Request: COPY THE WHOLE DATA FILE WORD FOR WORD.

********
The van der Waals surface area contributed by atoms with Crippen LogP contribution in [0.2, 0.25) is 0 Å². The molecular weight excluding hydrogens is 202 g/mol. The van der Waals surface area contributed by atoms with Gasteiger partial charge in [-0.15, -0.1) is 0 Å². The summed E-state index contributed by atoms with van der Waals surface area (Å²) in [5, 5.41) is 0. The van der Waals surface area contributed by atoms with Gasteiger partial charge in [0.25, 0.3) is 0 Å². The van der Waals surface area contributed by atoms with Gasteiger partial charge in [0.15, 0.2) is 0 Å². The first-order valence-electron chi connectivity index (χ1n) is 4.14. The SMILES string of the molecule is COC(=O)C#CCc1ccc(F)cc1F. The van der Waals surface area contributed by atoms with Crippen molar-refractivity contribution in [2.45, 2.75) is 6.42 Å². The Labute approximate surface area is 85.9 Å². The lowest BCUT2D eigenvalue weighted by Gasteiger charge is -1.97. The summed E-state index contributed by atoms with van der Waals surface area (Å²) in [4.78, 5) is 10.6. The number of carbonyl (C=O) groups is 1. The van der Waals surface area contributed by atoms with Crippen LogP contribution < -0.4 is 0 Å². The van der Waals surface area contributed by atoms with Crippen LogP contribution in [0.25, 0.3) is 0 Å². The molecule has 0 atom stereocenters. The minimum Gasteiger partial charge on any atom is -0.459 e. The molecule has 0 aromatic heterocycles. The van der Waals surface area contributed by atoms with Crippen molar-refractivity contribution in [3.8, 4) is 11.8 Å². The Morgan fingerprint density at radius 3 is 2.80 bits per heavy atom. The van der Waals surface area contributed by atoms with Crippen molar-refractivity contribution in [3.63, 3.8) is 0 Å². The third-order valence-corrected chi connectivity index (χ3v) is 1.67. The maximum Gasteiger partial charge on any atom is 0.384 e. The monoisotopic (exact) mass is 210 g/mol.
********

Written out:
The van der Waals surface area contributed by atoms with Crippen LogP contribution in [0.2, 0.25) is 0 Å². The molecular weight excluding hydrogens is 202 g/mol. The van der Waals surface area contributed by atoms with Gasteiger partial charge in [-0.15, -0.1) is 0 Å². The summed E-state index contributed by atoms with van der Waals surface area (Å²) in [5, 5.41) is 0. The van der Waals surface area contributed by atoms with Gasteiger partial charge in [0.25, 0.3) is 0 Å². The van der Waals surface area contributed by atoms with Gasteiger partial charge in [0.15, 0.2) is 0 Å². The first-order valence-electron chi connectivity index (χ1n) is 4.14. The SMILES string of the molecule is COC(=O)C#CCc1ccc(F)cc1F. The van der Waals surface area contributed by atoms with Crippen molar-refractivity contribution in [2.45, 2.75) is 6.42 Å². The Labute approximate surface area is 85.9 Å². The lowest BCUT2D eigenvalue weighted by Gasteiger charge is -1.97. The summed E-state index contributed by atoms with van der Waals surface area (Å²) in [4.78, 5) is 10.6. The number of carbonyl (C=O) groups is 1. The van der Waals surface area contributed by atoms with Crippen LogP contribution < -0.4 is 0 Å². The van der Waals surface area contributed by atoms with Crippen LogP contribution in [0.25, 0.3) is 0 Å². The molecule has 0 atom stereocenters. The minimum Gasteiger partial charge on any atom is -0.459 e. The molecule has 0 aromatic heterocycles. The van der Waals surface area contributed by atoms with Crippen molar-refractivity contribution in [3.8, 4) is 11.8 Å². The Morgan fingerprint density at radius 3 is 2.80 bits per heavy atom. The van der Waals surface area contributed by atoms with Crippen molar-refractivity contribution in [3.63, 3.8) is 0 Å². The third-order valence-corrected chi connectivity index (χ3v) is 1.67. The maximum Gasteiger partial charge on any atom is 0.384 e. The monoisotopic (exact) mass is 210 g/mol.